Tag Archive - 10 Key Scenes

12 Weeks to Writing Your 10 Key Scenes

Anyone who tells you that writing a novel is easy doesn’t know what they’re talking about. Plain and simple.

Great novels are complex. And while seasoned writers like Stephen King might claim they never plot, their years of experience in writing well-structured stories merely shows their brains are entrenched in solid story structure. They plot intuitively. Kind of like how, once you learn to ride a bike or snowboard, you don’t think about it. You just do it. At least, that’s what I do–whether I’m plotting or snowboarding.

I don’t have to use my plotting outlines and templates anymore because I know in my bones where the twists and pinch points and all those other milestones need to show up in my story.

But if you haven’t written a couple of dozen novels and “gotten the hang” of traditional, expected, solid story structure, you’re going to need some help.

And that’s why there are lots of books, podcasts, and courses on plot and structure.

I wrote Layer Your Novel because I couldn’t find a simple, clear step-by-step method of approaching novel structure. I floundered writing my first four or five novels until I learned there was such a thing. Continue Reading…

Choosing the Right Scenes to Go in the Right Places

My guess is that few novel writers spend time thinking about scene choice or type and the placement of specific types of scenes in a novel. Yet, it’s the key to solid story structure.

What do I mean?

Scenes are the backbone and heart of novels. There are many types of scenes and many ways to write them. Genre is the biggest concern because in order to write the perfect scenes for your story, you need to know whom you are writing to.

Too often writers sit down and pull a scene out of their heads. They don’t spend much time planning the purpose of the scene. This speaks to a bigger issue: lack of overall plotting. If you don’t understand novel structure and what the key turning points are, you will find it challenging to write the kinds of scenes needed.

Certain types of scenes are found in different sections of a novel. Setup scenes are focused on setting up character, conflict, stakes, and premise in the opening scenes. Scenes near the climax are about high stakes and high energy.

Middle scenes are about progress and setback, rise in action, twists and victories. Later scenes are intensified in action, emotion, stakes, consequences.

In general, scenes are either low-energy or high-energy. Too many introspective scenes showing characters sitting around thinking will bore readers. Conversely, too many back-to-back action scenes with little down time or character processing will tire readers and cause them to disengage with the characters. Continue Reading…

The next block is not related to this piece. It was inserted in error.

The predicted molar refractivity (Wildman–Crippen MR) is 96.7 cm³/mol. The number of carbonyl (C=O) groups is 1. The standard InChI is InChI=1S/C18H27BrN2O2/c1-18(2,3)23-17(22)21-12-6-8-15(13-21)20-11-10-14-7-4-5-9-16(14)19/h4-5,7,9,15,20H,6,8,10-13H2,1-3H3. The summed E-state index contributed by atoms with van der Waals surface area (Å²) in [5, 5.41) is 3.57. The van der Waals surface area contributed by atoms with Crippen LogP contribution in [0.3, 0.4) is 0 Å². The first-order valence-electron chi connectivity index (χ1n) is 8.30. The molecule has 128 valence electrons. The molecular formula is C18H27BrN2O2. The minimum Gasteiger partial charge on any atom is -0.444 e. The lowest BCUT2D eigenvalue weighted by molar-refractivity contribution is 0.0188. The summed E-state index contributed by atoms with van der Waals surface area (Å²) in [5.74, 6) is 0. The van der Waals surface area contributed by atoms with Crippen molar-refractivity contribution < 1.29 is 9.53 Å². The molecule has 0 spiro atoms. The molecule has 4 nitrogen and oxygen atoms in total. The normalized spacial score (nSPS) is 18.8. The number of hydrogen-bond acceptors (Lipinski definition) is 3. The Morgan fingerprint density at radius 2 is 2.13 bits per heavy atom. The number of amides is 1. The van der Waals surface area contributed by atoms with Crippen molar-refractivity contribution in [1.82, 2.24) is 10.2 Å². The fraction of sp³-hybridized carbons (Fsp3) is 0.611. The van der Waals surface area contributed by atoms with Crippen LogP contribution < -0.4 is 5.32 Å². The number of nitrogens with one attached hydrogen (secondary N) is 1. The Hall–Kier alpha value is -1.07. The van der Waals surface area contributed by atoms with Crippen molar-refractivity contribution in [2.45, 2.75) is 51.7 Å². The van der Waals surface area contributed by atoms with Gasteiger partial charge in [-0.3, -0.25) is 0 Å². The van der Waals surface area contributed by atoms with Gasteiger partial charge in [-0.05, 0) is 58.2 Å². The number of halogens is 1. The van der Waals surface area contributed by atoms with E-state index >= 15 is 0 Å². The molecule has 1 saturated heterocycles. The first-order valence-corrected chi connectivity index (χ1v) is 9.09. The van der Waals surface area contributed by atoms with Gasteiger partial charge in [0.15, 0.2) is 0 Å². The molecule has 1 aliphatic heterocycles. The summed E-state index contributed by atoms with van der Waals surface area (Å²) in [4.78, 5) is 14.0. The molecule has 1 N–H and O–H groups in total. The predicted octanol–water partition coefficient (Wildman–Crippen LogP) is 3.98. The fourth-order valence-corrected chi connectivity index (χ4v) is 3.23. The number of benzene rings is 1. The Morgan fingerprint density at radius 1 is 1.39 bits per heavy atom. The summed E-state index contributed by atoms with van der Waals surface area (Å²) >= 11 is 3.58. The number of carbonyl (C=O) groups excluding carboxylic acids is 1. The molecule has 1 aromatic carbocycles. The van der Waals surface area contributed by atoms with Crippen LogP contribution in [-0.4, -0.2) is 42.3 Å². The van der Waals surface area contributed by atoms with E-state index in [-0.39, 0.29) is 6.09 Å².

The Intersection of Character Transformation and Moral Dilemma

The protagonist’s transformational journey is highlighted in countless stories, whether novels, movies, or plays. If you take time to examine some of your favorite stories, you should be able to identify key scenes or moments in which this transformation gradually takes place. It’s the events that transpire that erode the persona and emphasize to the character that living in that identity isn’t working.

People don’t change overnight; it’s a process. And when we write a story, we want that process to be believable. While there are six stages in the process, you might have a dozen or more scenes in which your character’s beliefs, opinions, and biases are challenged, one bit at a time.

What Theme Really Is

Keep in mind this truth: the theme of your story is your character’s inner motivation made universal. What drives him, what plagues him, what consumes him is what propels him toward the visible goal.

These key transformational scenes with your protagonist are the ones that will shine a light on the themes of your story.

Consider the movie Hostiles, which I explored in another post. The title itself implies the theme and poses the moral dilemma Capt. Blocker faces. Who truly is the hostile?

The question Blocker asks himself, essentially, is this: “How am I all that different from those I hate?” In asking that question, consciously or subconsciously, the theme is brought to the forefront. Continue Reading…

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